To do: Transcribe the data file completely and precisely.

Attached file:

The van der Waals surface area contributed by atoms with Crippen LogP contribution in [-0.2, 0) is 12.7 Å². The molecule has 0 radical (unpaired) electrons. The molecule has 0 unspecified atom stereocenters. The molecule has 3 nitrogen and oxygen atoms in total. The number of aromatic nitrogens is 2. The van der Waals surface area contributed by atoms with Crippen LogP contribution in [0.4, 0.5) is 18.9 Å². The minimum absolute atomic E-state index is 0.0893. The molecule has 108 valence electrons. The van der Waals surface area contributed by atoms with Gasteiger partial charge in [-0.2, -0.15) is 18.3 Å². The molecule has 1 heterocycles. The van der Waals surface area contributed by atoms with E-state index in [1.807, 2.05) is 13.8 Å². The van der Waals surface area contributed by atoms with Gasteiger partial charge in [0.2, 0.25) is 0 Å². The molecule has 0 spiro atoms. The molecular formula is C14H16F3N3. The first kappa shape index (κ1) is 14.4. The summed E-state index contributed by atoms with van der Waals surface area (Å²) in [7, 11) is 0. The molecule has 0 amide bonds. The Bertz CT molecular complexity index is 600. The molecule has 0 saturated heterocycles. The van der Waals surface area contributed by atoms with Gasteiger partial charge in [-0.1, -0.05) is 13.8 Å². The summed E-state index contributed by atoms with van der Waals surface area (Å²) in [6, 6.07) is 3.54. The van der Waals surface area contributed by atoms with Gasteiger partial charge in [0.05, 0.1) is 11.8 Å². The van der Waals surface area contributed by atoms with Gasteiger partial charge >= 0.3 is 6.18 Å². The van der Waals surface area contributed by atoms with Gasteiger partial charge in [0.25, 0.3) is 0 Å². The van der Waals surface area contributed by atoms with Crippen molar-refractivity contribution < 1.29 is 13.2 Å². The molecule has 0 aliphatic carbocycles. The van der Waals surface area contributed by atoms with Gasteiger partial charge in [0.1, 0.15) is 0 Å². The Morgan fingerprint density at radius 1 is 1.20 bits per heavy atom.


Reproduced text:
The van der Waals surface area contributed by atoms with Crippen LogP contribution in [-0.2, 0) is 12.7 Å². The molecule has 0 radical (unpaired) electrons. The molecule has 0 unspecified atom stereocenters. The molecule has 3 nitrogen and oxygen atoms in total. The number of aromatic nitrogens is 2. The van der Waals surface area contributed by atoms with Crippen LogP contribution in [0.4, 0.5) is 18.9 Å². The minimum absolute atomic E-state index is 0.0893. The molecule has 108 valence electrons. The van der Waals surface area contributed by atoms with Gasteiger partial charge in [-0.2, -0.15) is 18.3 Å². The molecule has 1 heterocycles. The van der Waals surface area contributed by atoms with E-state index in [1.807, 2.05) is 13.8 Å². The van der Waals surface area contributed by atoms with Gasteiger partial charge in [0.2, 0.25) is 0 Å². The molecule has 0 spiro atoms. The molecular formula is C14H16F3N3. The first kappa shape index (κ1) is 14.4. The summed E-state index contributed by atoms with van der Waals surface area (Å²) in [7, 11) is 0. The molecule has 0 amide bonds. The Bertz CT molecular complexity index is 600. The molecule has 0 saturated heterocycles. The van der Waals surface area contributed by atoms with Gasteiger partial charge in [-0.1, -0.05) is 13.8 Å². The summed E-state index contributed by atoms with van der Waals surface area (Å²) in [6, 6.07) is 3.54. The van der Waals surface area contributed by atoms with Gasteiger partial charge in [0.05, 0.1) is 11.8 Å². The van der Waals surface area contributed by atoms with Gasteiger partial charge >= 0.3 is 6.18 Å². The van der Waals surface area contributed by atoms with Gasteiger partial charge in [0.25, 0.3) is 0 Å². The van der Waals surface area contributed by atoms with Crippen molar-refractivity contribution < 1.29 is 13.2 Å². The molecule has 0 aliphatic carbocycles. The van der Waals surface area contributed by atoms with Gasteiger partial charge in [0.1, 0.15) is 0 Å². The Morgan fingerprint density at radius 1 is 1.20 bits per heavy atom.